A Black Confederate Bonanza

It looks like the local chapters of the Sons of Confederate Veterans and United Daughters of the Confederacy in Pulaski, Tennessee have struck a gold mine of black Confederates.  How many, you ask?  Well, would you believe that 18 were discovered in one cemetery.  This weekend they are planning a fundraising event in preparation for a marker dedication on November 8 at Maplewood Cemetery.  As for the research that determined the status of these men we must turn to the educational forums at Dixie Outfitters.  Scroll down for the letter by UDC Chapter President, Cathy Wood (though she claims not to be working on this project as a member of the UDC) for the following:

I found where there were 11 Black Confederate soldiers from Giles County that applied for a pension. I also found 5 that died before the pension was in place or just didn’t apply. Since then I have found 2 more that didn’t apply, making a total so far 18. I went to the archives and got the application for pension for the 11. Then I filled out the form for the markers and faxed them in. I faxed these late one afternoon and by 8:30 the next morning a lady from Nashville VA called and said that these men were NOT soldiers they were slaves. Well tell me how could they receive a pension? Now are you going to stand there and let someone shoot at you and not defend yourself or someome near you? I don’t think so. These men were defending their country and other soldiers. [my emphasis]

Don’t you just love Ms. Wood’s rhetorical questions?  Those of you who are regular readers of this blog know that successful pension applications did not imply status as a soldier in the ranks.

Ms. Wood concludes her letter with the following: “In my opinion VA is discriminating against the Black Confederate soldier. I know that there are Black Union markers in Maplewood Cemetery here in Pulaski.”  The reason that Ms. Wood can know that there are black Union soldiers buried in the cemetery is because black Americans did serve as soldiers in the United States Army.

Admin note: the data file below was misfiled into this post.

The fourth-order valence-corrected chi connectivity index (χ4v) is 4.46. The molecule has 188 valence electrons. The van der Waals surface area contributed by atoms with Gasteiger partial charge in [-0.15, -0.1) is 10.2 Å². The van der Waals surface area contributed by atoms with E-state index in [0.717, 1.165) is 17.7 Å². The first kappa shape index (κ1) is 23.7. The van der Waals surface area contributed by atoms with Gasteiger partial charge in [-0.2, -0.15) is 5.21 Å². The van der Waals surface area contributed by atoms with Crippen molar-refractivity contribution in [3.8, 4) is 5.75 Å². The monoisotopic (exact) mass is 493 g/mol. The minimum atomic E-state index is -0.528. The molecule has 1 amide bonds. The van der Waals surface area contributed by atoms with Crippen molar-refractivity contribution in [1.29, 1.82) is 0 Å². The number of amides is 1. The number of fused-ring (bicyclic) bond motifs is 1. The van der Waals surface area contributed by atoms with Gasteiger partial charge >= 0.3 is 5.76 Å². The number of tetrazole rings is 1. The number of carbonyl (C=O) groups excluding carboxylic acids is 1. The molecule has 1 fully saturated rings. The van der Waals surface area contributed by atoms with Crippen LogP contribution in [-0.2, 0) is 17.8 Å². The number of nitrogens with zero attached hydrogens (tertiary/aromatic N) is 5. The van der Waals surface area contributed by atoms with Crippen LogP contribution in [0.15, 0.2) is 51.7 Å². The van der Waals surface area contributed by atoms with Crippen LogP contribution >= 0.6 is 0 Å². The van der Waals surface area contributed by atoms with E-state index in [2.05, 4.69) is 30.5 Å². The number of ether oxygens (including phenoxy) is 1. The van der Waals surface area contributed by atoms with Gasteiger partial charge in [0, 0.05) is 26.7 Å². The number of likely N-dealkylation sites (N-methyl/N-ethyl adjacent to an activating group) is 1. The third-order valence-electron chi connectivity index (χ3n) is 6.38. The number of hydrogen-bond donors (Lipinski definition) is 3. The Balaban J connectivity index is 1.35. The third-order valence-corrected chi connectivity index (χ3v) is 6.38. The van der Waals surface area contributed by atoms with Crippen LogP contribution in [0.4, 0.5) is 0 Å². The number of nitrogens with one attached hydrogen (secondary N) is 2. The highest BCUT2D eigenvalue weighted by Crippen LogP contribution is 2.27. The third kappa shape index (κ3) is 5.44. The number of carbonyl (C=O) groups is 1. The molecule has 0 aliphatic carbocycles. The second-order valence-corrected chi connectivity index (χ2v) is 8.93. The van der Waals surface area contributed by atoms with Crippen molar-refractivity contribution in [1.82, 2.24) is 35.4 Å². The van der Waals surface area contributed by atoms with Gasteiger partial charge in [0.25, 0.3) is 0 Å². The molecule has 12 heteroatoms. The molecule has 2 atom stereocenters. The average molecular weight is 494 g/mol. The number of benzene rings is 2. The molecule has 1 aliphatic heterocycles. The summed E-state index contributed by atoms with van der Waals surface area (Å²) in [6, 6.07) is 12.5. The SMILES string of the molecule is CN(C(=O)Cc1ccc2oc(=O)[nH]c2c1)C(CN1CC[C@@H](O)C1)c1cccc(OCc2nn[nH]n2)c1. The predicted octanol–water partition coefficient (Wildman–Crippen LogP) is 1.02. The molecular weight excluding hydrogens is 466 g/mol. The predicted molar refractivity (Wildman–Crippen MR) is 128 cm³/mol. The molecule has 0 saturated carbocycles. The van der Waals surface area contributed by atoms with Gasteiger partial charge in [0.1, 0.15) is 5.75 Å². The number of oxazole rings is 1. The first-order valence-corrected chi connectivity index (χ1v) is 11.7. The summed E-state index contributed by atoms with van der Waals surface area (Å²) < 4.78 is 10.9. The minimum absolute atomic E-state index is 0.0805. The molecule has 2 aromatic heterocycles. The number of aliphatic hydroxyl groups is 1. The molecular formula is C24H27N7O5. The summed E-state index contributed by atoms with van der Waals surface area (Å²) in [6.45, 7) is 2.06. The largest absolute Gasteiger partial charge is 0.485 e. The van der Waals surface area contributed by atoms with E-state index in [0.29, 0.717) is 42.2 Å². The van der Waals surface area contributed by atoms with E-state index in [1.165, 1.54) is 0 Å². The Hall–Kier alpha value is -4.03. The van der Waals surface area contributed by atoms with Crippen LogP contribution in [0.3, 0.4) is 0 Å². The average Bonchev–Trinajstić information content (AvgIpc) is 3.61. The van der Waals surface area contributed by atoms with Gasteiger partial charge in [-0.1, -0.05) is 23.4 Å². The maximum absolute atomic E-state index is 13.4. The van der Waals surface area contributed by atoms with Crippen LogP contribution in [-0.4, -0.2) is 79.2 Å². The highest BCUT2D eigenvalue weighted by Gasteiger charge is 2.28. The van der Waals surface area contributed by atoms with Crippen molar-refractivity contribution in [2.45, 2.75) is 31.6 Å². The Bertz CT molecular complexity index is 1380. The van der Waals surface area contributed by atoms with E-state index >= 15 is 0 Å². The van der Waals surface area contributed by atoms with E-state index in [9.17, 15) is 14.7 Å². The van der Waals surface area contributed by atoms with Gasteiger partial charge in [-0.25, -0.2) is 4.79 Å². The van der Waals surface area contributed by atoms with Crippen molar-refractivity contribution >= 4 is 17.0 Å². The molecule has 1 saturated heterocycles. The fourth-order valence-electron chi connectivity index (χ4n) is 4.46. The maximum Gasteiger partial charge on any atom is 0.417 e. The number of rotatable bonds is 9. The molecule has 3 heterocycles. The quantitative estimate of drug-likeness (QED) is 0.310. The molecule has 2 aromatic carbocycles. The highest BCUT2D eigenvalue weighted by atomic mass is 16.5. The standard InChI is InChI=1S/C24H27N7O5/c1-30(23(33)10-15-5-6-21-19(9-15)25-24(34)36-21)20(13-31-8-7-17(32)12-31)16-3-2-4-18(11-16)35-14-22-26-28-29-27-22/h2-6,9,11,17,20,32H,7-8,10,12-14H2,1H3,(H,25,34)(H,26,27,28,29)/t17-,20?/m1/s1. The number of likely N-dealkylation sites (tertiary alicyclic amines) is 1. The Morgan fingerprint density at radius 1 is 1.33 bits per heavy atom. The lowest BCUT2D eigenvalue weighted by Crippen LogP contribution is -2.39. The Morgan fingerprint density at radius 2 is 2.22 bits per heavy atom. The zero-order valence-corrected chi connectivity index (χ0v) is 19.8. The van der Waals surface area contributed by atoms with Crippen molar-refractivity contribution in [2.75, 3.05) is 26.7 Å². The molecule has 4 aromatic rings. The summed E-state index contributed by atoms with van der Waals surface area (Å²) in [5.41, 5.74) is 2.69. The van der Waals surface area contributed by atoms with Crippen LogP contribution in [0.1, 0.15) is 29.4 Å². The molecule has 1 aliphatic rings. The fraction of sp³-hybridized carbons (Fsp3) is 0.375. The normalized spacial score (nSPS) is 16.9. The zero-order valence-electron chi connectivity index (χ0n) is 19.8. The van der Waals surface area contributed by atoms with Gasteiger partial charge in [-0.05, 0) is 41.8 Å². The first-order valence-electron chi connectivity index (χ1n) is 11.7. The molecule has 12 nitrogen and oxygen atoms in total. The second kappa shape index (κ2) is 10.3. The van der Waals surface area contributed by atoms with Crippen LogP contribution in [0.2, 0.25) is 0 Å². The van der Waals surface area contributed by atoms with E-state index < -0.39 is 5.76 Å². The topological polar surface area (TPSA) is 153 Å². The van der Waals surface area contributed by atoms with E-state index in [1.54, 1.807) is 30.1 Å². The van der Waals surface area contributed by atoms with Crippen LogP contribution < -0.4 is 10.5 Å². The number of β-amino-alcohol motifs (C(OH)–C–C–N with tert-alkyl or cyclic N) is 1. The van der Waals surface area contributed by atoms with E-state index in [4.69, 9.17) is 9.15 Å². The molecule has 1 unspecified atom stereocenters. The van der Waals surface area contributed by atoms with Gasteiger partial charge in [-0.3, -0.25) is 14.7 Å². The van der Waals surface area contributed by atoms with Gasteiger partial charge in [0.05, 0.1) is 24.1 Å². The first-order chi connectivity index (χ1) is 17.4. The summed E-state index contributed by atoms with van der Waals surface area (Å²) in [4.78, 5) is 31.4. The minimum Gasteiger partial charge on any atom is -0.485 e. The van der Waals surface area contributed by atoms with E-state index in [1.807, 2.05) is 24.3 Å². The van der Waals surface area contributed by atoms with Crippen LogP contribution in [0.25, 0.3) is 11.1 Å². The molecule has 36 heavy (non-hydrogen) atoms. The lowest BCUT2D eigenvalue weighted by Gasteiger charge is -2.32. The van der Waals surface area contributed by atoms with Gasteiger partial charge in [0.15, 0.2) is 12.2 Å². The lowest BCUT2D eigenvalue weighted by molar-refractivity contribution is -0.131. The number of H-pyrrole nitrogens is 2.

Stay tuned for updates.  Perhaps Earl Ijames will give the keynote address and the women will show up in traditional mourning dress.

23 comments… add one

  • Marc Ferguson Sep 19, 2009

    I suppose it’s somehow appropriate that they are auctioning an underground railroad quilt as a part of their fundraiser. May as well exploit the one myth to provide monetary support for peddling the other one.

    ;^]

    • Kevin Levin Sep 19, 2009

      Marc,

      It also seems strange that they would choose that particular myth since it tends to conflict with the myth of black Confederates. How could anyone desire to escape slavery when so many fought for it. :)

  • Greg Rowe Sep 19, 2009

    While Ms. Wood emphatically declares throughout her letter that she is doing this as a “concerned citizen,” she doesn’t seem to mind invoking her favorite charities’ interest in purchasing markers so these “soldiers…WILL NOT be forgotten” because “the VA is discriminating against Black Confederates.” (Her emphasis, not mine.)

    I wonder what Max Trotter, who, according to Wood, is the president of the local NAACP, is going to do to combat this injustice? I’m sure this is at the top of his to-do list! (Yes, the sarcasm is intended.)